I also have a couple of Gerber knives, one of which my wife gave to me as a present long ago. It's similar to the Longbow drop point, with a soft handle that has finger grooves (grip). Beautiful knife, and sharp, but have never used it. The Gerber Freeman S30V, fixed blade is worth a close look. I plan to buy one of these in the near future. It has a very nice Cocobolo handle, and costs around $99.00.

  18. #58
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    Quote Originally Posted by RainGull View Post
    I have a Lofgreen custom skinner that my uncle Bobby made (no longer makes them so this isn't a sales pitch) as well as a neat little boot knife unmarked and made by one or another of my uncles (several talented knife makers in the family). Not sure of the steel but it was real hard to change the edge profile on the skinner and it holds up really well.

    He had an 18 month backlog on an $800 knife in the 70's, but 4 years! You are patient.

    I ought to take some pictures of them. I have a couple of saved magazine profiles on his work including American Blade in '78. He was admitted to the American Knifemaker's Guild in the 70's and introduced to the guild by Robert Loveless the President saying, "Now this next applicant isn't just trying to become a knifemaker, he already is a knifemaker." Here is a magazine scan of a bowie that American Blade profiled that I always fancied, or rather coveted:

    I just picked up the Buck Vanguard Alaskan Guide series knife in S30V with a Titanium Aluminum Nitride coating and brass/laminated Rosewood handle from Cabela's for $95 and then ordered another one (a great bargain in my opinion, locally it is $100 in 420HC without the TAN coating).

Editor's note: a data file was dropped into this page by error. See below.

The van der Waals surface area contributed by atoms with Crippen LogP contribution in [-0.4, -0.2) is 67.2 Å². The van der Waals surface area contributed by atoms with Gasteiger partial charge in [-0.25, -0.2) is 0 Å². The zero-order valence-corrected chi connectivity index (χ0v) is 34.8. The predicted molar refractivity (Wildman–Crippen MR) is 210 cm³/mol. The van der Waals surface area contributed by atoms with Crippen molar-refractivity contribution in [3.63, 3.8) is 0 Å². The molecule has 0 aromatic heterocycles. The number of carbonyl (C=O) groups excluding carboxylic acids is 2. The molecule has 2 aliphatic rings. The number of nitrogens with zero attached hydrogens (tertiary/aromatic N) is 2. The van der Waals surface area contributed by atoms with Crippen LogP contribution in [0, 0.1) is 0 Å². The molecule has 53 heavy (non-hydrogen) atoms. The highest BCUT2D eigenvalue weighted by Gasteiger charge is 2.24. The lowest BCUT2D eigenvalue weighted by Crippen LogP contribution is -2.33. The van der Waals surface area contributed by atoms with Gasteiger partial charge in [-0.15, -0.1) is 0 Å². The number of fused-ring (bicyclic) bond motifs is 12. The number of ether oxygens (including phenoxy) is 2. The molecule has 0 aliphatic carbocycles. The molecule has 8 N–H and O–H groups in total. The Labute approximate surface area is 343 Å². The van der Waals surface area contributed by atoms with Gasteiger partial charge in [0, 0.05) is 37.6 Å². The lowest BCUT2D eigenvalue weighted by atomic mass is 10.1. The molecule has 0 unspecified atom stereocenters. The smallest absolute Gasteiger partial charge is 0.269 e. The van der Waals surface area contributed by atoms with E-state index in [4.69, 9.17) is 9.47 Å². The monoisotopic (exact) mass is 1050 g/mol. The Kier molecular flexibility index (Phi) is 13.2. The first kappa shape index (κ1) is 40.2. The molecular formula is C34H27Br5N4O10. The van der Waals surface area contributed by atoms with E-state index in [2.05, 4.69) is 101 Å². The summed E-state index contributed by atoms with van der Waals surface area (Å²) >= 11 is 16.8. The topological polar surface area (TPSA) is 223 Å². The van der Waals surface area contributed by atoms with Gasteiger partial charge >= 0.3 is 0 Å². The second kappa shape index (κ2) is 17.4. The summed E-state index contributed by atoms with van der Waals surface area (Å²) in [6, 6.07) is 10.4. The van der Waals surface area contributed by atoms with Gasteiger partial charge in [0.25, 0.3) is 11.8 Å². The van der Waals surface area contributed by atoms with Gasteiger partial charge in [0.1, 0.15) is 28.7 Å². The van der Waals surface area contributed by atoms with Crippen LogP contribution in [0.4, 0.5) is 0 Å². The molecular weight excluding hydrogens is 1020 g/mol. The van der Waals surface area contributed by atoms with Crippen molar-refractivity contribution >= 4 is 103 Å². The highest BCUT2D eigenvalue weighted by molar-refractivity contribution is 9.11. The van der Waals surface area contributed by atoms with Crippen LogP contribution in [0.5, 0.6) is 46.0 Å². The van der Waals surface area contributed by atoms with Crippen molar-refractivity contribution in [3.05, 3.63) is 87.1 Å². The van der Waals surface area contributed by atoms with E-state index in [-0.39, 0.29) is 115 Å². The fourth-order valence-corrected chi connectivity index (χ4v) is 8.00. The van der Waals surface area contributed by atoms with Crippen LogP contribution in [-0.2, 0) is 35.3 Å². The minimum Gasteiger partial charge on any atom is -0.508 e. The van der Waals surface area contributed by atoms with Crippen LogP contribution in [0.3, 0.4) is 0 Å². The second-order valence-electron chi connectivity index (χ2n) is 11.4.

I need to pick up something for my daughter and two boys now.


    My dad bought about 7 or 8 knives from your uncle in the 70's when we lived in Lakeside, AZ. I currently have 2 of them. Beautiful knives!!!

  19. #59
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    Default Take a look at IRBI knives

    I bought my first IRBI in 2000, made by Virgil Campbell. Since then I have bought over a dozen more for family and self. 6 are a set of custom steak knives. My favorite is my Damascus drop point. It was one of Virgils 1st Damascus. I can skin and piece out two deer without needing to resharpen. That includes cutting through joints. I have a lot of other brands of knives but for the field I'm an IRBI fan. http://www.irbiknives.com/
    Life of the maker full warranty. They are in Moose pass, on the road to Seward.

    Stryder

  20. #60

    Default This is the knife path I've taken

    Not that you guys need to follow the same path as I but I'm pretty happy with this company:

    http://www.diamondbladeknives.com/index.aspx

    This is a new and improved version of Charles Allen's Knives of Alaska, using D-2 steel and Friction Forge Technology. The cutting edge gets to Rockwell 65-68 while the spine of the knife stays realtively soft at a Rockwell 42.

    I've paired the small Pinnacle II (a small bird/trout parring knife) with the PD1, a 6 inch general purpose drop point blade. These knives are the toughest things to sharpen due to that super hard edge, but man once sharpened hold that edge better than anything I've ever used. I did not like the handle of the PD1 so retrofitted a Sambar Stag Crown to the handle. A leather over Kydex sheath houses both knives into one compact package.

    Admittedly a new path to take but this new technology seams to have hit the mark, at least for me.
    Yea though I walk through the valley of the shadow of death, I will fear no evil, for the shadow is mine and so is the valley. Thy Glock and thy M14 comfort me in days of civil unrest and terror